Imagine you are introducing yourself to a room full of children. How would you explain who you are and what you do?

HAI KIDS! WE’RE SHEPHERD! If you feel like puking – it’s working.

What do you personally consider to be the decisive moment in your artistic career? Tell us what influences you have over the audience as an individual and as a band?

We’ve barely had anything you can call a career so far. We started in 2011 and we’ve been slowly
just getting our shit together one gig at a time. I think it takes time and lot of different experiences to be able to point something out. One significant change in the band from when we started was when we fired our singer sometime in 2013 and decided to not find a replacement and instead split the singing duties amongst the three of us.

I’m really clueless about how our audience perceive us. There’s so many scenesters around, everybody loves gossip and there are very few genuine people in this business, so we take everything with a pinch of salt. I’m grateful to those who’s been supportive of the band, but I really don’t care to be in a position to influence anyone. If you like our music, come to our shows, buy our merch or don’t. We’ll still be doing what we do.

Creativity is a wild mind and a disciplined eye. Where do you draw your inspiration from?

You’re right about creativity. It’s a mix of being open to recieving ideas (from wherever it comes from) and the discipline to see it through. For a musician especially, you can’t limit yourself to where you draw inspiration from. There’s just so much happening around you every day and it’s easy to be overwhelmed by it all. So I try to work with whatever I can get, be it my own life situation, my neighbourhood, other musicians, movies, TV, the news. There’s really no shortage of inspiration, but turning your inspiration into something creatively fulfilling is the hard part.

While composing music do you keep the live setting in mind or do you write a song just for the song sake?

With SHEPHERD, all the music happens in a rehearsal room in a live setting with all three of us. So it’s automatically ready for the live setting. We put a lot of work into structuring parts into something cohesive. At the same time, the last thing we want is to sound like a generic rock band. It’s a time-consuming process for us.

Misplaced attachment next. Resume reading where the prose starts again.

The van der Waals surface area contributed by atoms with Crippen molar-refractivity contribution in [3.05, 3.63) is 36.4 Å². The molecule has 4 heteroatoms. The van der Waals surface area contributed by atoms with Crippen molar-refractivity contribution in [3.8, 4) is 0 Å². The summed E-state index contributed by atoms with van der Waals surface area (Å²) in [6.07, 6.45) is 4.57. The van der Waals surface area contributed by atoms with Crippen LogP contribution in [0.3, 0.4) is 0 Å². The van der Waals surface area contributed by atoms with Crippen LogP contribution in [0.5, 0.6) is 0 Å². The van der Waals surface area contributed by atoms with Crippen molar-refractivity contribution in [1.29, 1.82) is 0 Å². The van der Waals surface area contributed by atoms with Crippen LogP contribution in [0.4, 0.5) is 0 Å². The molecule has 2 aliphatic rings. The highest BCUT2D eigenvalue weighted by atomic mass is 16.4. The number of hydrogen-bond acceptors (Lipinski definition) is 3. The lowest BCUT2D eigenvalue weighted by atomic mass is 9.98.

On the same line, are you are you tech savvy when it comes to composing a song, or do you prefer the traditional approach of getting together in a room and co-writing it?

Most of the new material we’ve been working on this year have been based on riffs/melodies we record at home/work on our phones. It’s then shared amongst the group to see if we want to work on it or not. But the real work always happens in the rehearsal room with all of us getting together and pitching in ideas.

You recently performed in Counter Culture at Bangalore and even shared the stage with foreign bands like 65 Days of Static. How was the show like and what did it teach you?

We had a blast, man. Colour Haze were great. It was cool to see them in the crowd vibing’ out to our set. I’m not sure if it taught me anything significant though. The performance part is always a challenge. That’s something I’m always working on and probably will be working on for the rest of my life.

The role of an artist is always subject to change. What is your view on the ( political/social/creative ) tasks of the artist today, and how do you try to meet these goals?

I never liked the term ‘artist’ to begin with. It has a pretentious air to it. To me, someone who plays music is a musician. I’m more interested in the skill set and craftsmanship a particular person brings to a medium. There’s a whole audience out there who’ve assigned the role of social commentary to musicians. It’s cool but it’s unlikely that you’d be able to sum up a complex, multi-layered social issue into a verse/chorus format.

Back in 2014, you guys won the best emerging act in the Rolling Stones Metal Award. How do you think awards help musicians and artists in the industry?

It makes the band a little more visible in the eyes of the Viacom’s and the OML’s of the world. Industry people, basically. I’m assuming if you’re nice to these people, you’ll get something out of it. We’re still trying to figure this out. 😉

We have seen issues of self-righteousness in bands, is there a cause that you feel strongly about?

Haha! I think we’re all self-righteous pricks in the band actually. We did an anti-Hindutva t-shirt sometime last year when all the beef murders and cow piss craze was happening. I detest the fact that we live in a country where religion is such a big part of the political landscape. I try to be a realist as much as I can and I tell myself it’s ok to want to kill cops and politicians as long as you don’t actually do it.

How do you think, could non-stream forms of music reach wider audiences?


Music for music sake or music for life sake?

Music for sanity’s sake.

At the end of the day, what do you hope listeners take away from your music?

Living in this country is a trial in itself. So if you find time and opportunity to chill out with a doob, put on some SHEPHERD and know there’ll be atleast one band in this country who’s not gonna try to sell you bullshit… or gomutra.

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